“People on Twitter are saying she’s been freed” I said, counting the dozen or so independent tweets from journalists, friends and colleagues.

“Are you sure..?” my flatmate said, reaching for his iPhone.

II.

And so the sorry affair of the obtuse judge, the slow translater and the trigger-happy hacks unfolded.

In this mess lies a really important lesson for online publishers of all creeds, entrepreneurs and young journalists. The race to be faster than your competitors is the same as the race to be cheaper than them: it’s a race to the bottom. There is only one loser in this race and it’s usually you.

I remember an entrepreneur giving me advice last year when I launched my online video production studio: “you don’t want to compete on price – ever.”

So if you run, or want to run, your own publication or business, heed this advice: aim to be the be best: the most accurate, the most accessible, the best produced, the most beautiful – not the fastest and not the cheapest.

Your work should be the Coutts of journalism. Last night the Daily Mail et al joined the ranks of Wonga.com.

Don’t get me wrong, these were one-off mistakes, made by otherwise talented, experienced and honest journalists. But they are mistakes which are only made in a newsroom where the overriding attitude is to be faster. The ethos created the haste, not the journalists themselves.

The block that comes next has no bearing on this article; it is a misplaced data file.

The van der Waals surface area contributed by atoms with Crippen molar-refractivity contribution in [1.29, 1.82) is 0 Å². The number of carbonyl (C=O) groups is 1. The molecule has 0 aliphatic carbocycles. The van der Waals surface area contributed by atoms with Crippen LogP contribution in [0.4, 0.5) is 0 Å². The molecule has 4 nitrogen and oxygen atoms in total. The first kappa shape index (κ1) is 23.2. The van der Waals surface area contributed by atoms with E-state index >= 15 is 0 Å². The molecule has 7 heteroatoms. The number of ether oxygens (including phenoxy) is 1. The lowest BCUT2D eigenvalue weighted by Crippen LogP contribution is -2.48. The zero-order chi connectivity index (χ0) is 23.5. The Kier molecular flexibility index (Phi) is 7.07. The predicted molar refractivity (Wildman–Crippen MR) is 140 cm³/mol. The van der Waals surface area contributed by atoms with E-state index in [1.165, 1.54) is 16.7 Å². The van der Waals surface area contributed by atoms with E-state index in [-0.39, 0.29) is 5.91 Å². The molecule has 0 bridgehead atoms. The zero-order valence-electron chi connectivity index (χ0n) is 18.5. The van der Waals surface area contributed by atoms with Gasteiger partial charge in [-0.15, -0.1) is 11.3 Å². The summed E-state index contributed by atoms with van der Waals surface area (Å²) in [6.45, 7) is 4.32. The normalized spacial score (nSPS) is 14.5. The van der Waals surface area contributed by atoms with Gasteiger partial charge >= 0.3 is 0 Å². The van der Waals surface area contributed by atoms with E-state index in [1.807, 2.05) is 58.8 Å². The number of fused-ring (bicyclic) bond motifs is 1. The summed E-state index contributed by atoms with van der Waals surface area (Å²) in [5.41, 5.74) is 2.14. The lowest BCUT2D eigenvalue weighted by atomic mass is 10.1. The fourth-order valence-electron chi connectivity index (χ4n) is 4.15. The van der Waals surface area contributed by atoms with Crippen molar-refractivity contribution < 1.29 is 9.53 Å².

In a newsroom where quality is king, the hands would have stayed.

III.

I’m convinced if you’re to succeed as an entrepreneurial journalist (or whatever we want to call it), the only way to get ahead of the pack is by betting on quality. Sure, successful new businesses like the Huffington Post and Mashable gamble on quantity but to succeed here you need legacy, or lots of money.

Brian Storm, founder of MediaStorm, made the quality point really well on a recent visit to London. He makes sure everything MediaStorm publishes is as good as it can be – even if it means going several months between each new piece. As he put it: “why be part of the noise?”

The mainstream media (especially those who make speed their tagline) are trapped in this race and can’t reinvent themselves. But that leaves a nice space for the next generation of journalists with a remit of quality.

Whatever kind of journalism you do, aim to produce the best. That is a race to the top: a race worth winning.

Introducing: the journalist of the future

Posted in Journalism by Adam Westbrook on July 23, 2009

There’s been enough talk about the cancer spreading through modern journalism. The cutting of jobs and money, the shedding of audiences and advertising, the invasion of PR guff and the medium’s failure to reject it; and vitally, the disappearance of time for journalists to do some proper journalism.